As the migrant caravan of approximately 7,000 Central Americans continues the treacherous journey north towards the U.S. border, President Trump has declared our country in a state of national emergency as a ploy to instill fear into the American people about immigration.
The President took to Twitter last week to report false claims about the migrants.
“Sadly, it looks like Mexico’s Police and Military are unable to stop the Caravan heading towards the Southern Border of the United States. Criminals and unknown Middle Easterns are mixed in. I have alerted Border Control and Military that this is a National Emergency. Must change laws!”
There is zero evidence confirming these outlandish claims. The truth being that many of the migrants from Honduras, El Salvador and Guatemala are hoping to seek asylum in either Mexico or the U.S. on the grounds of violence and economic poverty in their home countries.
However, asylum has become increasingly difficult to achieve because of the recent changes made to its definition.
According to the New York Times, Attorney General Jeff Sessions narrowed the asylum criteria as of June this year, writing “Generally, claims by aliens pertaining to domestic violence or gang violence perpetrated by non-governmental actors will not qualify for asylum.”
This specificity will disqualify many of the Central Americans trekking north, but the travelers are in a state of desperation and can no longer stay in their home countries.
Along with those seeking asylum, some migrants are looking for jobs in order to provide better lives for their loved ones or to send money to their families back home.
Regardless of citizenship, immigrants continue to travel to the U.S. because our country is always looking for unskilled laborers that will accept measly wages.
And quite frankly, both legal and illegal immigrants are willing to settle for unsuitable pay.
“Central Americans and Mexicans have good reason to seek sanctuary. Cities across the region are routinely among the most murderous in the world. The intensity and organisation of violence is staggering: 43 of the 50 most homicidal urban centres on the planet are located in Latin America and the Caribbean,” stated The Guardian.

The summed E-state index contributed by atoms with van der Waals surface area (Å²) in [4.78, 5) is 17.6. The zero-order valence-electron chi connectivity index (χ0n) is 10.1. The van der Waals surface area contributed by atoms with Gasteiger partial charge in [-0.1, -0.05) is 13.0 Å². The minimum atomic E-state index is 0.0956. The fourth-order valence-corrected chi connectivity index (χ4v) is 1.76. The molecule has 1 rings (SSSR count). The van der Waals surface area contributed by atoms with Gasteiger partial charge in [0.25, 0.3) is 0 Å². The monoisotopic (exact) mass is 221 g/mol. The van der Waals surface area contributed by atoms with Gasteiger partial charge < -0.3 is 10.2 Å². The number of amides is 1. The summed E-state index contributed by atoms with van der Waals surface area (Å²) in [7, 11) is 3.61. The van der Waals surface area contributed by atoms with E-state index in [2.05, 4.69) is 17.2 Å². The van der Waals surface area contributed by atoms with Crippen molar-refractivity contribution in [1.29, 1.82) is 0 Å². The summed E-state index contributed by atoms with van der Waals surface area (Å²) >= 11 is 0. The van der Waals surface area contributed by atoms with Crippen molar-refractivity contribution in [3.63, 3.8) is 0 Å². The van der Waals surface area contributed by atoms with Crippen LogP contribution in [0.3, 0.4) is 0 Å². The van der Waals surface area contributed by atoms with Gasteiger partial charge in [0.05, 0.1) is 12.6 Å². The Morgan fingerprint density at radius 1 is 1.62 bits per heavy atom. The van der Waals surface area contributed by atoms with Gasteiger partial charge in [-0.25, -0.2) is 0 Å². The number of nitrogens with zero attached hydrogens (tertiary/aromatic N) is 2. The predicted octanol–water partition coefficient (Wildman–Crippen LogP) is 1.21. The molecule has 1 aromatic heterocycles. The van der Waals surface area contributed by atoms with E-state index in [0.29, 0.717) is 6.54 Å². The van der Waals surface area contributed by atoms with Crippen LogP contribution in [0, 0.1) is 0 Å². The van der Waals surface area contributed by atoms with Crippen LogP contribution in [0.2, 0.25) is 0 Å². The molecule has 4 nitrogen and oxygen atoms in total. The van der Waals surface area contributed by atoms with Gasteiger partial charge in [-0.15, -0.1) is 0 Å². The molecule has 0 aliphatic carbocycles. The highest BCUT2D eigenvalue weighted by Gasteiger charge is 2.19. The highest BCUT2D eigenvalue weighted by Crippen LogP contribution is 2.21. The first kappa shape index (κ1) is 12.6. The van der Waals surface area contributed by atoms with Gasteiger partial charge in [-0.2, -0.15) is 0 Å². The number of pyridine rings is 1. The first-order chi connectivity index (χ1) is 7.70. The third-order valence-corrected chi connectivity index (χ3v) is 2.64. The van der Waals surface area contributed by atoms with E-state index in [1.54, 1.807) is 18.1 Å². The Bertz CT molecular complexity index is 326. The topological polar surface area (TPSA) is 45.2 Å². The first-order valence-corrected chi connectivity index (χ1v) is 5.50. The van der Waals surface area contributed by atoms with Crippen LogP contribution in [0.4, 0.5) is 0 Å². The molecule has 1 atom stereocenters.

And according to the Council on Foreign Relations, “El Salvador, Guatemala, and Honduras consistently rank among the most violent countries in the world.”
Needless to say, those who have left Central America didn’t leave because they wanted to, but because they had to. Trump has emphasized repeatedly that he isn’t against immigrants coming into the country, so long as they enter legally.
However, the Central Americans whom are part of the caravan can’t risk going through the process of citizenship when their lives and safety are at stake.
The process of becoming an American citizen starts with obtaining a green card and residing in the U.S. for five years. Then, one must submit an application for naturalization that can take up to six months to process alone.
Those seeking citizenship must also attend an interview and take the English and civic tests provided.
Considering the circumstances that the caravan migrants are under, they don’t have the time or the privilege to go through this painstakingly long process when death is knocking at their door.
Don’t be fooled; to enter a country where you’re unwelcomed, unappreciated and even feared is a great sacrifice with an even greater toll.
Those of which who have traveled here—and are on their journeys right now—don’t want to live and work in a country where they receive little to no pay, are stereotyped, are misunderstood and seen as criminals.
It is done out of urgency. It is done for the sake of their families and generations to come.